How come you don't see poverty in Saudi Arabia like you do in the United States? Both countries have about the same amount of oil and natural gas. And, how come it cost Americans $4.00 for a gallon of gas when in Saudi Arabia it cost pennies on the dollar.
Is there anything wrong with this picture? Where is all this profit going that is made on the production of oil in America?
First, oil is not produced, it's extracted.
Second, that picture is highly misleading. We won't be pumping it from the ground, we'll be crushing it out of rocks. Yep, Shell is going to have to change its name to Shale.
Third, the Candadians are squeezing the stuff from sand, & now we're crushing it out of rocks. How long before this gets too expensive to maintain?
Finally, petroleum is our most valuable source of lubricants & plastics. Burning it is short sighted at best, & better described as idiotic.
How come you don't see poverty in Saudi Arabia like you do in the United States? And, guess what, both Saudi Arabia and America has equal oil and natural gas reserves.
In Saudi Arabia you can buy a gallon of gas for pennies on the dollar. Here in America a gallon of gas is selling for approximately $4.00. Is there anything wrong with this picture?
"name one specific site where there is a reported environmental issue from fracking or oil shale production."
" leak in the pipeline"
A wannabe politician who understands the way answers are given by politicians WHEN THEY KNOW THE ANSWER AND HAVEN'T GOT THE BALLS TO ACCEPT THE REALITY THAT THEY ARE NEW FOUND CHICKEN LITTLES CRYING FOR THE WORST TO HAPPEN SO THAT IT FULFILLS THE WORST CASE SCENARIO THEY HOPE WILL REINFORCE THEIR WEAK AND NONEXISTENT ARGUMENTS!
FACT, THERE ARE NO EXAMPLES OF THE HORROR STORIES CRIED ABOUT FRACKING BY ECO-GAYS OR TV MOVIES, THEY ARE AS VIABLE AS JURASSIC PARK IS A POSSIBILITYious
Here is a link to environment Canada's (a sector of our government) report that confirms that confirms contamination. So you want to continue this or admit you oil guys are WRONG.
All you libtards and big oil haters its a teachable moment time. All oil (few exception) are traded in US Currency in the world. As obama and the fed keep printing money and devaluing the dollar making it worth less and less. Oil countries have to sell the oil for higher and higher US Dollar prices to compensate for the deflated $ exchange rate for other currencies that buy oil. Think about the exchange rate for US $ and the Peso. We in American can buy more in mexico by trading fewer US$ for more Pesos Same thing happens with Oil and our Dollar becoming worse and worse. This is the offset to the supply and demand argument that more oil mean lower prices that is true except in a devalued dollar. So watch oil and gas keep going higher when the economy gets slower from printing more money which devalues the $ and creates inflation prices raising. That's as simple as I can make in a world where 51% of morons put a moron back in office.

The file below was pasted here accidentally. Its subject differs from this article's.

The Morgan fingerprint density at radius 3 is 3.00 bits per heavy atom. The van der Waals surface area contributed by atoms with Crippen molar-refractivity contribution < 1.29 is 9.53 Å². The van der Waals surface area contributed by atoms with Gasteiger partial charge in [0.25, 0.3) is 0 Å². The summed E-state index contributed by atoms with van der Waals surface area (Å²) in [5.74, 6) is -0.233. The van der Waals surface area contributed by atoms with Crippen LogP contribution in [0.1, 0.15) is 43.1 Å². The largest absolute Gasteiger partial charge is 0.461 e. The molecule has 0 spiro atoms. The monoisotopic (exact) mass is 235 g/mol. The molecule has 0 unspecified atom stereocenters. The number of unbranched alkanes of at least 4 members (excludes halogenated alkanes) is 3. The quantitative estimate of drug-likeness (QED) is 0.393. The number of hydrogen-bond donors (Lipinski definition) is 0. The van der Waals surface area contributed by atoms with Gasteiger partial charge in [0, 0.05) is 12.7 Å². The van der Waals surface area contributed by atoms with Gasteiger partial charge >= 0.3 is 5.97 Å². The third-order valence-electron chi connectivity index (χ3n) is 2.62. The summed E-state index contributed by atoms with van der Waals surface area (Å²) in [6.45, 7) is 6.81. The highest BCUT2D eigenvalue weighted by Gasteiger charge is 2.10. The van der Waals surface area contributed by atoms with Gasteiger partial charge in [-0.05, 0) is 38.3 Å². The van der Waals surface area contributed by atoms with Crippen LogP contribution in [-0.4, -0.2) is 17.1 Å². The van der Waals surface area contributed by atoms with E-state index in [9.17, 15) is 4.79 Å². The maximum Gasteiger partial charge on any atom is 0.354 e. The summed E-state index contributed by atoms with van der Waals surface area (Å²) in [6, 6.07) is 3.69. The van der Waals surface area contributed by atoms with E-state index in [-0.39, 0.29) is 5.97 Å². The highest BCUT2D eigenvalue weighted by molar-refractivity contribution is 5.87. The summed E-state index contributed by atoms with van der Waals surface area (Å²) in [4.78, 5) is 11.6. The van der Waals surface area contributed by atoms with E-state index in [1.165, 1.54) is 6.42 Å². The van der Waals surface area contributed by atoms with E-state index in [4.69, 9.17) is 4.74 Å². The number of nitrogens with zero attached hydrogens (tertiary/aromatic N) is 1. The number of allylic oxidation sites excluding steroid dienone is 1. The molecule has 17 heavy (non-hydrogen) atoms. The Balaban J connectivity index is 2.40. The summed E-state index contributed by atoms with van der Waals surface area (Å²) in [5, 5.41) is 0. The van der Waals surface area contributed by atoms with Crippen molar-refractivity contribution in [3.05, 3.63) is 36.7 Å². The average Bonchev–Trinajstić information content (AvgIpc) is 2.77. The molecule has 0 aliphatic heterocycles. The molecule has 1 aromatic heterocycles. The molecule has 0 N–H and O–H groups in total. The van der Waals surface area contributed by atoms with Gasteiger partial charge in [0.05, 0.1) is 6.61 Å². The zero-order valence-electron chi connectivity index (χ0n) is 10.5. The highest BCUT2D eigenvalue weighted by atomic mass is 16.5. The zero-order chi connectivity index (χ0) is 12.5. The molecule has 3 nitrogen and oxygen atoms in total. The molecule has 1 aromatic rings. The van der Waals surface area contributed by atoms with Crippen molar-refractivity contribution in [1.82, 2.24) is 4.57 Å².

"No one cheers more for a tyrant than the ones he enslaves"
Oil and gas prices will start falling when we are 100% free of any other source. Once we are only dependent on ourselves, we will have total control of the price we pay. The oil we sell on the open market will be sold at prices determined by demand and supply. Gasoline prices will drop drastically when we start converting cars, trains and buses over to CNG. The injector has already been invented, we just need the go from Obama.
"Slickwater fracturing" as you call it wasn't devised by Mitchell Petroleum or Anadarko. This type of petroleum recovery has been used since the 1940's. To tell you the truth, I'm not exactly sure who perfected this operation. It was either Halliburton, The Western Company or **** Hughes. In the 40's it was Eddie Childs and the Western Company who specfically used Fracturing and Acidizing, while Halliburton put their resources into Cementing. Eventually both companies did both as did Hughes and Schlumberge. Halliburton took off and made their mark in the Saudi oil fields in the 50's, 60's, 70's and branched into offshore stimulation in the Persian Gulf. Halliburton grew and left the other companies behind. Halliburton realized if they got the cementing work, that most of the time they would get the stimulation work as well. The Western Company being primarily stimulation borrowed massive amounts of money to try to get into cementing and offshore work. They bought a couple of million dollar rigs and hundreds of cementing trucks and equipment but went broke when the oil boom crashed in the mid 80's. Halliburton was strong enough and diversified enough, they had no problem weathering the storm. Western Co. couldn't overcome the debt and went out of business.
So-called "slick water" I've never heard that term used and I have been involved in the industry for years. Like I said this nothing new.
When you fracture a well you take fresh or salt water depending on the well and blend it with pig lard which makes the water slick so it reduces the friction between the water and the tubing which drops the pressures drastically. The lard also allows the water to be able to hold sand in suspension. You pump the water and sand into the formation at high pressure to crack the rock open. the fluid flows into fissures and after a specific time flows back out leaving the sand in place to hold the rock open so oil can flow more easily. This technique has been refined and doesn't affect drinking water tables.